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10 Ways Parents Can Help their Children in a Divorce

Naperville Divorce Attorney

10 Ways Parents Can Help their Children in a Divorce, lake county divorce attorneys, family law, children and divorceWhen a couple with children divorces, every member of the family feels the effects of the divorce. There are also additional issues to determine regarding the children, such as their parenting time schedule, how the parents' parental duties will be divided, and the determination of an appropriate child support amount. All of these issues fall under the umbrella of family law.

Be Emotionally Available to your Children

Your children will have a lot of emotions about your divorce, some of which will be obvious and others that might not be apparent. Be emotionally available to your children and remind them that it is healthy to express themselves. Encourage them to talk to you about their feelings or convey them in constructive ways, like journaling.

Explain your Divorce in an Age-appropriate Way

A child's age has a significant impact on his or her understanding of divorce. Young children understand the world in black and white terms, and because of this, attempting to discuss the nuances of your divorce and life afterward will only confuse and upset them. Psychology Today suggests talking about key facts and recommends to discuss how your life will change in a clear, sequential way.

Older children and teens can handle more complex explanations and in many cases, may require them. Talk with your spouse first about how you will approach the subject of your divorce with your older children. Do not discuss it in a way that assigns blame, but do provide answers that are detailed enough to satisfy their questions.

Considering Holding off on Dating Until the Divorce is Finalized

It might be in your best interest to avoid dating until the divorce is finalized. If you choose to date, it is important to wait until the relationship is serious to introduce your new partner to your children.

Support your Former Spouse's Parenting Decisions

It is healthiest for your child to continue to have a consistent, positive relationship with both parents. Encourage this by supporting parenting decisions your former spouse makes, rather than attempting to be "better" than him or her. Even if you do not necessarily agree with a parenting decision, unless it poses a danger to your child's health or safety, support and comply with it. Undermining your former spouse will only cause resentment and make it more difficult for you to co-parent in the future.

Do Not Speak Badly of your Spouse or the Divorce

Going along with the point above, do not speak disparagingly of your former spouse, the divorce, or your former spouse's new partner to your children. Speaking adversely about any of them can create a dynamic of negativity, resentment, and secrets between your children, yourself, and your former partner.

Anticipate your Child's Needs

Your child might not express it to you, but he or she might need to take the season off from Little League or spend a few sessions with a counselor to work through the emotional aspects of your divorce. Be aware of the signs that your child needs emotional or academic intervention, such as:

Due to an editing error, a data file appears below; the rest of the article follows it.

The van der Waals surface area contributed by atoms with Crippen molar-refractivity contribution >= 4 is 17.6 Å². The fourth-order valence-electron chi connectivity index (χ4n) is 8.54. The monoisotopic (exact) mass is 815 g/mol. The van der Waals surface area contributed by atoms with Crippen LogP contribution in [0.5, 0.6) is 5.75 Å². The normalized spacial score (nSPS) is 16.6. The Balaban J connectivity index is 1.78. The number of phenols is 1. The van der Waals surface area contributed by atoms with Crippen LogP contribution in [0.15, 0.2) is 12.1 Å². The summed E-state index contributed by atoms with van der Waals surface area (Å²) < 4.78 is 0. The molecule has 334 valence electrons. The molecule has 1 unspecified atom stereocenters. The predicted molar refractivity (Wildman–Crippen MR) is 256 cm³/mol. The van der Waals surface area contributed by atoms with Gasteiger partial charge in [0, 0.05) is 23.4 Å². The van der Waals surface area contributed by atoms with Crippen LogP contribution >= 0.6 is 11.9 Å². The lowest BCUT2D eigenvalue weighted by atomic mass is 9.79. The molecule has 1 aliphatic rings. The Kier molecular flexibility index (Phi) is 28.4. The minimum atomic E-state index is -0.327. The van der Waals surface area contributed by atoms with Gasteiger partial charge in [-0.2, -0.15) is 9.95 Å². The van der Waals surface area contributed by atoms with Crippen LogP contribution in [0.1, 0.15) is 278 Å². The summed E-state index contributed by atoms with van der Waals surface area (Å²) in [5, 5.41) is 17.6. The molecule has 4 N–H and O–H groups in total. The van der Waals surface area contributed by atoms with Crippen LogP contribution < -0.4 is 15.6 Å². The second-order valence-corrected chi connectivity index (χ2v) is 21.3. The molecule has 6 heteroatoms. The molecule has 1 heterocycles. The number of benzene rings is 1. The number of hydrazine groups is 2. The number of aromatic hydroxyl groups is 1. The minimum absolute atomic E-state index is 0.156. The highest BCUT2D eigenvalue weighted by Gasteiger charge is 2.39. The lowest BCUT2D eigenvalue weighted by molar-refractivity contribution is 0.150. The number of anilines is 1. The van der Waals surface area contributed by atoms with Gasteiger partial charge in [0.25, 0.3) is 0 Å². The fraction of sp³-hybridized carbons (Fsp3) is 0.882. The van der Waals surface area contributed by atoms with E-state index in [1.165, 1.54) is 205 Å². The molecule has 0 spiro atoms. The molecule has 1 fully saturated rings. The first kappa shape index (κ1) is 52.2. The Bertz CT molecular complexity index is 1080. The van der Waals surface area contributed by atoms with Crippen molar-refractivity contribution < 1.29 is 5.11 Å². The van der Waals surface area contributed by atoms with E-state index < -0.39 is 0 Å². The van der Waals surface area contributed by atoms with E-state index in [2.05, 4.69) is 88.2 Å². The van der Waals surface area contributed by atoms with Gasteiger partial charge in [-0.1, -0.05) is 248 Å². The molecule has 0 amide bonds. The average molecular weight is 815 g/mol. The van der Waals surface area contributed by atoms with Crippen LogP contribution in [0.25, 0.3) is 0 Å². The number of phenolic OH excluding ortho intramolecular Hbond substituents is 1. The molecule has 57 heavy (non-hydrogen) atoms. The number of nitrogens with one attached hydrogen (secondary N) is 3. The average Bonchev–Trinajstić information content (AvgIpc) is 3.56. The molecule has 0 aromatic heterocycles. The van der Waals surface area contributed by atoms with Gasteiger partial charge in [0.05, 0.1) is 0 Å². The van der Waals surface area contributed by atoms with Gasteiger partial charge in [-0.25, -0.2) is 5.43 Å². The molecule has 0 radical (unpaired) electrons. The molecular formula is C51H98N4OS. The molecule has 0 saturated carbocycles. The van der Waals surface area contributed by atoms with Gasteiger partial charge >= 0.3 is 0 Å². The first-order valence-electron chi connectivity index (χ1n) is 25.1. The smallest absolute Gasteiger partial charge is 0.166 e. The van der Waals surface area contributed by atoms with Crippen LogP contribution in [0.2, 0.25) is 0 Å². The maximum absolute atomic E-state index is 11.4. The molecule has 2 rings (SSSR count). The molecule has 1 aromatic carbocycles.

• Withdrawal;
  • Sudden personality changes;
  • Sudden changes in physical health;
  • Acting out; and
  • Changes in academic performance.

Keep Adult Discussions Between Adults

You will likely have disagreements with your former spouse. Keep these disagreements out of earshot of your children. You will also have discussions about your divorce with your attorney, third party professionals, and your close friends and relatives. Again, your children should not be part of these discussions.

Maintain your Child's Normal Routine

Maintaining your child's normal routine is key to minimizing the disruption your divorce brings to his or her life. Make time to bring him or her to his or her activities and help him or her with homework.

After the divorce is finalized, consider creating new routines or traditions for when your children are with you. Consider starting a new hobby with your child or designating Fridays as pizza and movie night.

Make Time for your Children

In addition to maintaining your child's normal routine, carve some time out of your busy schedule to spend with him or her one-on-one. Take a few hours on a weekend to go to a park, play a game, or see a movie together.

Assure your Child that the Divorce is Not His or Her Fault

Above all, always make it a point to assure your child that the divorce is not his or her fault. Although this fact is obvious to you, your child has a much different perspective on your divorce and can develop harmful ideas and conclusions about the situation if you do not actively discuss it with him or her.

Work with an Experienced DuPage County Family Law Firm

If you are a parent currently going through the divorce process or considering filing for divorce in the near future, speak with an experienced DuPage County family lawyer about ways you can make the process easier for your child. To get started, schedule your initial consultation with a member of our team at Pesce Law Group, P.C.

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